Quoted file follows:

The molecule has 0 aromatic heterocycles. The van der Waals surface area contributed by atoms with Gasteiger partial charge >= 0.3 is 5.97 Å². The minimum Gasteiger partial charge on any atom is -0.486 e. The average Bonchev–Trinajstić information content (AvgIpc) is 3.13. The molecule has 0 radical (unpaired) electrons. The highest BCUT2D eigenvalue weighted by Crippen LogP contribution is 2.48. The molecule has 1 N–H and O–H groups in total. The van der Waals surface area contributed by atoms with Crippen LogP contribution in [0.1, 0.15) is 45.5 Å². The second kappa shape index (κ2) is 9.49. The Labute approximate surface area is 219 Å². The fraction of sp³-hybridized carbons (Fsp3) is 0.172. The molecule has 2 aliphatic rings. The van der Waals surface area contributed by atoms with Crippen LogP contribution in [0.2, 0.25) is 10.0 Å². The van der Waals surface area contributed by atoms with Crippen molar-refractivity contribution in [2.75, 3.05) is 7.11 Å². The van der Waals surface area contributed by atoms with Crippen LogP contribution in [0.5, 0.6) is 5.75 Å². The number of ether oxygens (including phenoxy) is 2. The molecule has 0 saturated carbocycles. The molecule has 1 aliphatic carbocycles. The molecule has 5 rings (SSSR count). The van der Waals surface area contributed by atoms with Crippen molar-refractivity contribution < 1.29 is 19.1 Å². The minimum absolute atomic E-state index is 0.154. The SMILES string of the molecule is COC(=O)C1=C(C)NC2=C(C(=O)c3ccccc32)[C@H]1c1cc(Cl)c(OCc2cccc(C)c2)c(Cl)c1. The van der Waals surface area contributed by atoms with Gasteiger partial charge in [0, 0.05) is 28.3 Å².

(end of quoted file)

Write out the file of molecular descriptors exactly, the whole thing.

The molecule has 0 aromatic heterocycles. The van der Waals surface area contributed by atoms with Gasteiger partial charge >= 0.3 is 5.97 Å². The minimum Gasteiger partial charge on any atom is -0.486 e. The average Bonchev–Trinajstić information content (AvgIpc) is 3.13. The molecule has 0 radical (unpaired) electrons. The highest BCUT2D eigenvalue weighted by Crippen LogP contribution is 2.48. The molecule has 1 N–H and O–H groups in total. The van der Waals surface area contributed by atoms with Crippen LogP contribution in [0.1, 0.15) is 45.5 Å². The second kappa shape index (κ2) is 9.49. The Labute approximate surface area is 219 Å². The fraction of sp³-hybridized carbons (Fsp3) is 0.172. The molecule has 2 aliphatic rings. The van der Waals surface area contributed by atoms with Crippen LogP contribution in [0.2, 0.25) is 10.0 Å². The van der Waals surface area contributed by atoms with Crippen molar-refractivity contribution in [2.75, 3.05) is 7.11 Å². The van der Waals surface area contributed by atoms with Crippen LogP contribution in [0.5, 0.6) is 5.75 Å². The number of ether oxygens (including phenoxy) is 2. The molecule has 0 saturated carbocycles. The molecule has 1 aliphatic carbocycles. The molecule has 5 rings (SSSR count). The van der Waals surface area contributed by atoms with Crippen molar-refractivity contribution < 1.29 is 19.1 Å². The minimum absolute atomic E-state index is 0.154. The SMILES string of the molecule is COC(=O)C1=C(C)NC2=C(C(=O)c3ccccc32)[C@H]1c1cc(Cl)c(OCc2cccc(C)c2)c(Cl)c1. The van der Waals surface area contributed by atoms with Gasteiger partial charge in [0, 0.05) is 28.3 Å².